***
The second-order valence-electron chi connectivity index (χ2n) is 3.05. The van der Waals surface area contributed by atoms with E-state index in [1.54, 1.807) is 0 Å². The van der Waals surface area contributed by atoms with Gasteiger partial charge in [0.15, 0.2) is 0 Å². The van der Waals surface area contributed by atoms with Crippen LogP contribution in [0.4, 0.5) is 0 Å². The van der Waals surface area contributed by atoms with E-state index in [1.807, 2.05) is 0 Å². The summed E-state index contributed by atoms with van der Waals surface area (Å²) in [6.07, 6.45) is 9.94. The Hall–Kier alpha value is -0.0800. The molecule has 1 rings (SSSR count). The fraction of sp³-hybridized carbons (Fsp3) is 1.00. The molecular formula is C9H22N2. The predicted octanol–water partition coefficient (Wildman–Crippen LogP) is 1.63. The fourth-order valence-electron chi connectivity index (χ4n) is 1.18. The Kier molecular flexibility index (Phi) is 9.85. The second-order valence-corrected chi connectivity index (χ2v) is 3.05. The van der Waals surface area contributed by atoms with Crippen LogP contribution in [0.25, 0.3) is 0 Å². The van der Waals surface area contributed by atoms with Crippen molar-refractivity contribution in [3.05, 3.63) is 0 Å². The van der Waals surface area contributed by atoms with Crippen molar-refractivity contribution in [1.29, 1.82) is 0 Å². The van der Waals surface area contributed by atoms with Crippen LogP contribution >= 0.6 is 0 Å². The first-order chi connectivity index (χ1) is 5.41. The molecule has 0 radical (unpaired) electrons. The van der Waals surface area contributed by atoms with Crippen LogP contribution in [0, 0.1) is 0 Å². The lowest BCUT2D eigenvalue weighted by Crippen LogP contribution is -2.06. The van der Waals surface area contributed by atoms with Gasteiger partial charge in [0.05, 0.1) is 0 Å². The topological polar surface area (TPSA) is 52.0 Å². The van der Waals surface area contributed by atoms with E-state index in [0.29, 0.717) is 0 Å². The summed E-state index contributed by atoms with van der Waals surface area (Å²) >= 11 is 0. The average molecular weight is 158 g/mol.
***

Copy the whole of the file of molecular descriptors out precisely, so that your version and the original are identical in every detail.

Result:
The second-order valence-electron chi connectivity index (χ2n) is 3.05. The van der Waals surface area contributed by atoms with E-state index in [1.54, 1.807) is 0 Å². The van der Waals surface area contributed by atoms with Gasteiger partial charge in [0.15, 0.2) is 0 Å². The van der Waals surface area contributed by atoms with Crippen LogP contribution in [0.4, 0.5) is 0 Å². The van der Waals surface area contributed by atoms with E-state index in [1.807, 2.05) is 0 Å². The summed E-state index contributed by atoms with van der Waals surface area (Å²) in [6.07, 6.45) is 9.94. The Hall–Kier alpha value is -0.0800. The molecule has 1 rings (SSSR count). The fraction of sp³-hybridized carbons (Fsp3) is 1.00. The molecular formula is C9H22N2. The predicted octanol–water partition coefficient (Wildman–Crippen LogP) is 1.63. The fourth-order valence-electron chi connectivity index (χ4n) is 1.18. The Kier molecular flexibility index (Phi) is 9.85. The second-order valence-corrected chi connectivity index (χ2v) is 3.05. The van der Waals surface area contributed by atoms with Crippen LogP contribution in [0.25, 0.3) is 0 Å². The van der Waals surface area contributed by atoms with Crippen molar-refractivity contribution in [3.05, 3.63) is 0 Å². The van der Waals surface area contributed by atoms with Crippen molar-refractivity contribution in [1.29, 1.82) is 0 Å². The van der Waals surface area contributed by atoms with Crippen LogP contribution >= 0.6 is 0 Å². The first-order chi connectivity index (χ1) is 5.41. The molecule has 0 radical (unpaired) electrons. The van der Waals surface area contributed by atoms with Crippen LogP contribution in [0, 0.1) is 0 Å². The lowest BCUT2D eigenvalue weighted by Crippen LogP contribution is -2.06. The van der Waals surface area contributed by atoms with Gasteiger partial charge in [0.05, 0.1) is 0 Å². The topological polar surface area (TPSA) is 52.0 Å². The van der Waals surface area contributed by atoms with E-state index in [0.29, 0.717) is 0 Å². The summed E-state index contributed by atoms with van der Waals surface area (Å²) >= 11 is 0. The average molecular weight is 158 g/mol.